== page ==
Panning for Gold: I Didn't Let That Dirty Sheriff Touch Me
Considering we sent our own Sheriff to prison a few years ago, we Broward folks probably shouldn't snicker to loud about the scandal that's swallowed a law enforcement community in the Florida Panhandle. Then again...oh...what the hell? Okaloosa County, you've baked a dish we just can't resist.
Sheriff Charlie Morris was busted last February in an FBI sting for giving his employees generous bonuses in exchange for kickbacks. He was accused of taking that cash -- and his mistress -- on trips to Vegas. Apparently, it's more fun to gamble with taxpayers' money. Not just the kickback money, but presumably, the mistress' $83,000 salary -- she had a paid position with the sheriff, though no other Sheriffs employees can pinpoint exactly what, if anything, the mistress did.
But if she really was enjoying the largess, Sabra Thornton is quite the ingrate.
This week, the Northwest Florida Daily News reports Thornton filed a complaint with the Florida Commission on Human Relations in which she claimed to be a victim of discrimination. In that document, Thornton claims that she wasn't romantically involved with Morris, who she casts as a lecherous, vengeful despot made bitter about her having rejected his advances.
"He fired me because he was in love with me and wanted to have a romantic relationship with me," the document states.
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Oh, but Morris, who entered a guilty plea to corruption charges in May, wasn't so hard-hearted. Investigators learned that Thornton was paid even after she was fired. So, if I've got this right, Thornton is angry about losing a job that entailed little-to-no work, even though she was still getting paid to do no work?
Even in the Panhandle, I'm not sure that's a persuasive argument. Back to Thornton's relationship with Morris:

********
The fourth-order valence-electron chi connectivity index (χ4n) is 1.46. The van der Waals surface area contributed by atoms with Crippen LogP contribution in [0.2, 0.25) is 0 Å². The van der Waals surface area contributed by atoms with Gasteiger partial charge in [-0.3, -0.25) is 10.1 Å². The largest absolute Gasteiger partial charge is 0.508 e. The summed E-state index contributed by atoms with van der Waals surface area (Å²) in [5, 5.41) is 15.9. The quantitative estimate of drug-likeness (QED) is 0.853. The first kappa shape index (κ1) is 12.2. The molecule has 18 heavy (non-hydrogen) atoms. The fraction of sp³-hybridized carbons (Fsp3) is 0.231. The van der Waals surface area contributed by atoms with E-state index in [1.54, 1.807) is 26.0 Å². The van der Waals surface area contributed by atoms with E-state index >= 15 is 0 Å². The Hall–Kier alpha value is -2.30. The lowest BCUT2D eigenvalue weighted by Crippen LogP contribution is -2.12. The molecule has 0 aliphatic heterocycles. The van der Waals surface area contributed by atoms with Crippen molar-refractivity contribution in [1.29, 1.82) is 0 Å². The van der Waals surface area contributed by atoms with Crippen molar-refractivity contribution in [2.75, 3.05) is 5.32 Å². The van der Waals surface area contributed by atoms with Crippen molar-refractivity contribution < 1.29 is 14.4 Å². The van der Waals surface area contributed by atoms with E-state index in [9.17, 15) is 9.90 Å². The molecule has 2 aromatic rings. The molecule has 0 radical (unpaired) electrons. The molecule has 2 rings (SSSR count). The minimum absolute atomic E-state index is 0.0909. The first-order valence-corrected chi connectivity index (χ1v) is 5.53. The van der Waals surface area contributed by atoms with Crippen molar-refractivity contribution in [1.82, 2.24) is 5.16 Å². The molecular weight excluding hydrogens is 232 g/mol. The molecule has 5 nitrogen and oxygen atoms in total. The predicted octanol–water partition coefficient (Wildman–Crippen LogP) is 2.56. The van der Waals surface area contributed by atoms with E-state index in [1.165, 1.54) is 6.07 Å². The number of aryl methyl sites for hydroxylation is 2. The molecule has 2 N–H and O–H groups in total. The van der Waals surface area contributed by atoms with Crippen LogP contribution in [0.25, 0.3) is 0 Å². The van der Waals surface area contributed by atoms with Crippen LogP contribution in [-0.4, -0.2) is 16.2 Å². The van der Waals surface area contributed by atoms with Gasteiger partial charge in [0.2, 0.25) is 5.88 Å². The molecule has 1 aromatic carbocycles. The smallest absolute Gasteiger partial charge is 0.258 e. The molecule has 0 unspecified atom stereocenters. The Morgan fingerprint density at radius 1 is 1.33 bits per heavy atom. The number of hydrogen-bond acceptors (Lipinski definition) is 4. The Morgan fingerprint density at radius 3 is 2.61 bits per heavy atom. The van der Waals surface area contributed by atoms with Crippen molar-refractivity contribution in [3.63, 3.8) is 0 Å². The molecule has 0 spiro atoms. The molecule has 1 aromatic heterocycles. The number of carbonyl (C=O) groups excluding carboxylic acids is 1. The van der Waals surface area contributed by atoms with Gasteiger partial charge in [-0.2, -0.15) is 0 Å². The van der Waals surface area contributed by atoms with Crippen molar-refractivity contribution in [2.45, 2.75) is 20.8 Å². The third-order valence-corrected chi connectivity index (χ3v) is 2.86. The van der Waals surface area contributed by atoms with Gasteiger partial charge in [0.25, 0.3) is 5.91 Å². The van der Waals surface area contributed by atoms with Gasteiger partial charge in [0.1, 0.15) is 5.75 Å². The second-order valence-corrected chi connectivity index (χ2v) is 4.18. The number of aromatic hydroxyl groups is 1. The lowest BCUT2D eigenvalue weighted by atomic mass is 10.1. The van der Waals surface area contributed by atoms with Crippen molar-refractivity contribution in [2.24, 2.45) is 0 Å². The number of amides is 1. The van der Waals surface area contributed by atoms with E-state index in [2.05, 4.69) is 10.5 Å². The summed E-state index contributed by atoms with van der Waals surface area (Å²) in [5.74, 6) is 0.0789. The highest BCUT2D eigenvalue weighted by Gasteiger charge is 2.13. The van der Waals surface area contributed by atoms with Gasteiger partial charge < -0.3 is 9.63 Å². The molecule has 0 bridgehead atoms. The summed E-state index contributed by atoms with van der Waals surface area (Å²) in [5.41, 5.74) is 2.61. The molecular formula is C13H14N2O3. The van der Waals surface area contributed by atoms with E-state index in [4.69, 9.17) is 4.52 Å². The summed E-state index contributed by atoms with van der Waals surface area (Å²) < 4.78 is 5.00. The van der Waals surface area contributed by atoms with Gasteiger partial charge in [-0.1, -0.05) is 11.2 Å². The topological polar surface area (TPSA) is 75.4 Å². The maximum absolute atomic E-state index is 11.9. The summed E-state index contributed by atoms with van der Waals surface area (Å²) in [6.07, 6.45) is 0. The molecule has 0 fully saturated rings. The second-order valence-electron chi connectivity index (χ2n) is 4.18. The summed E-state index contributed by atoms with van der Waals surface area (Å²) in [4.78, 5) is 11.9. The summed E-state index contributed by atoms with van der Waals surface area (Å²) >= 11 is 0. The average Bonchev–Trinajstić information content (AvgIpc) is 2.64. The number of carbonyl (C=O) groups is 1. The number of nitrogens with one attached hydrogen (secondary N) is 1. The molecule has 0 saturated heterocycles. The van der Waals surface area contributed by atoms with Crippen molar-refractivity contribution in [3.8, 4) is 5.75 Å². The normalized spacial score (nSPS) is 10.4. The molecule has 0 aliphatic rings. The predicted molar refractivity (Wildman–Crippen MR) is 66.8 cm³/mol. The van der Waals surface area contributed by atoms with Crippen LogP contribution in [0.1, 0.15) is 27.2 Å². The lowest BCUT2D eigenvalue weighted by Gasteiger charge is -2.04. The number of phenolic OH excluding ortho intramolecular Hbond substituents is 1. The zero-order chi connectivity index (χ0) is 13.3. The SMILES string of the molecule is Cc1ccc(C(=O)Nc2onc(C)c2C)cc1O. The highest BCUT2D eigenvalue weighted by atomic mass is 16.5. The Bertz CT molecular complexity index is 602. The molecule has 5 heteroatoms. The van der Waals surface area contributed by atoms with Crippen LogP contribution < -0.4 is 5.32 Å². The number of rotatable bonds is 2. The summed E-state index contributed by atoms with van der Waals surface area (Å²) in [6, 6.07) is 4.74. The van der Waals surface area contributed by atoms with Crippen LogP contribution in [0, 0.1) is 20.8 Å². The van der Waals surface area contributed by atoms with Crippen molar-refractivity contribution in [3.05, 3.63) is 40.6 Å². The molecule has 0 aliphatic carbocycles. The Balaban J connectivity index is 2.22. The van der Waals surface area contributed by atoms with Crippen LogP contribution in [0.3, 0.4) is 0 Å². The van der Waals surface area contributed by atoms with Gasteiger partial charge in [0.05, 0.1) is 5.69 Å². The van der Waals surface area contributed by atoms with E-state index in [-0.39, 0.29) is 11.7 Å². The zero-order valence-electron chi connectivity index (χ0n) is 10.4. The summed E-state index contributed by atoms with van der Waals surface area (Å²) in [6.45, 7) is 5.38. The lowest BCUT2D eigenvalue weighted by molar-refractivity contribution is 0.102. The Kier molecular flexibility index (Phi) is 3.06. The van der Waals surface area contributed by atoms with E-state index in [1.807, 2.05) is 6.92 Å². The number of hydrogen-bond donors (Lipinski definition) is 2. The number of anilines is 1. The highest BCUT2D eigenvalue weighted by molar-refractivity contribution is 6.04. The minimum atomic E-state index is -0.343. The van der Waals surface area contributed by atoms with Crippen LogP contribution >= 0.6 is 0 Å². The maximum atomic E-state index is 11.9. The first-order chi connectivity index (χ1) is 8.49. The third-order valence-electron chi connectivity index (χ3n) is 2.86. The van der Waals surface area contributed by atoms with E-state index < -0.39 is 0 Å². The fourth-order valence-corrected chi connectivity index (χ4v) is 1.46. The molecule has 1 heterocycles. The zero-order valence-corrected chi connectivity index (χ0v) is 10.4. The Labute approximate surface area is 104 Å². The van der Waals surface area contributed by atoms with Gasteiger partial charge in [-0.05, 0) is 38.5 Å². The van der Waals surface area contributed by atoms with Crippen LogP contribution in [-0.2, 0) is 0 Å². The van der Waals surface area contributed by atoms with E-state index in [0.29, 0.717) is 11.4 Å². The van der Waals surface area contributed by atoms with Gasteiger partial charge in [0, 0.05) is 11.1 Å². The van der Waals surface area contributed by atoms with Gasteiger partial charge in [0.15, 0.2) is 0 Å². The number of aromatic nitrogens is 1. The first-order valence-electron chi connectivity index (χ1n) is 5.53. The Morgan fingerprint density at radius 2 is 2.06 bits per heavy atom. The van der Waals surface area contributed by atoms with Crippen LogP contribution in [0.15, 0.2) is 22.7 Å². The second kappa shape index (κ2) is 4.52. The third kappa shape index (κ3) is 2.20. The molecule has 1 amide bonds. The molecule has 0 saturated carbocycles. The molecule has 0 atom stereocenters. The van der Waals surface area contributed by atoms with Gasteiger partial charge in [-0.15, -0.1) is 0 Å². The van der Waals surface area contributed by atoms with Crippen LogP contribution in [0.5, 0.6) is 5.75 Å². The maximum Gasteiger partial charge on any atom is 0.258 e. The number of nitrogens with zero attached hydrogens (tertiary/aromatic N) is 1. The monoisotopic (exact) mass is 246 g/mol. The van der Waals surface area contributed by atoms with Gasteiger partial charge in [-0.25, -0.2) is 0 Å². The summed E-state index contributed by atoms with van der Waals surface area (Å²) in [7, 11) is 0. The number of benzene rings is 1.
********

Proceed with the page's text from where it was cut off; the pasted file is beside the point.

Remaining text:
"He told me he had been in love with me for six years, and he was angry about my continuing relationship .... He admitted he fired me for those reasons, and that the termination was punishment for not breaking off the relationship so he could pursue one with me."
And maybe now is a good time to also mention that though Thornton was fired, she was rehired a couple months later, according to investigative documents cited by the Daily News.
Back to the article to find out exactly what the "discrimination" looked like:
Thornton said she made less money than her male peers, was given a Chevy Malibu to drive rather than an SUV and was left out of command staff meetings and outings.
OK, the less money argument only works if Thornton actually worked, like her male peers. Or if those male peers were paid more for their work-less jobs than Thornton.
Thornton was fired, of course, and is currently facing charges of grand them. The new sheriff is Edward Spooner. He seems to be much more trustworthy -- even if he does have a bad habit of letting his deputies serve arrest warrants at a gun range. Yup, that happened. Two deputies died in that one.
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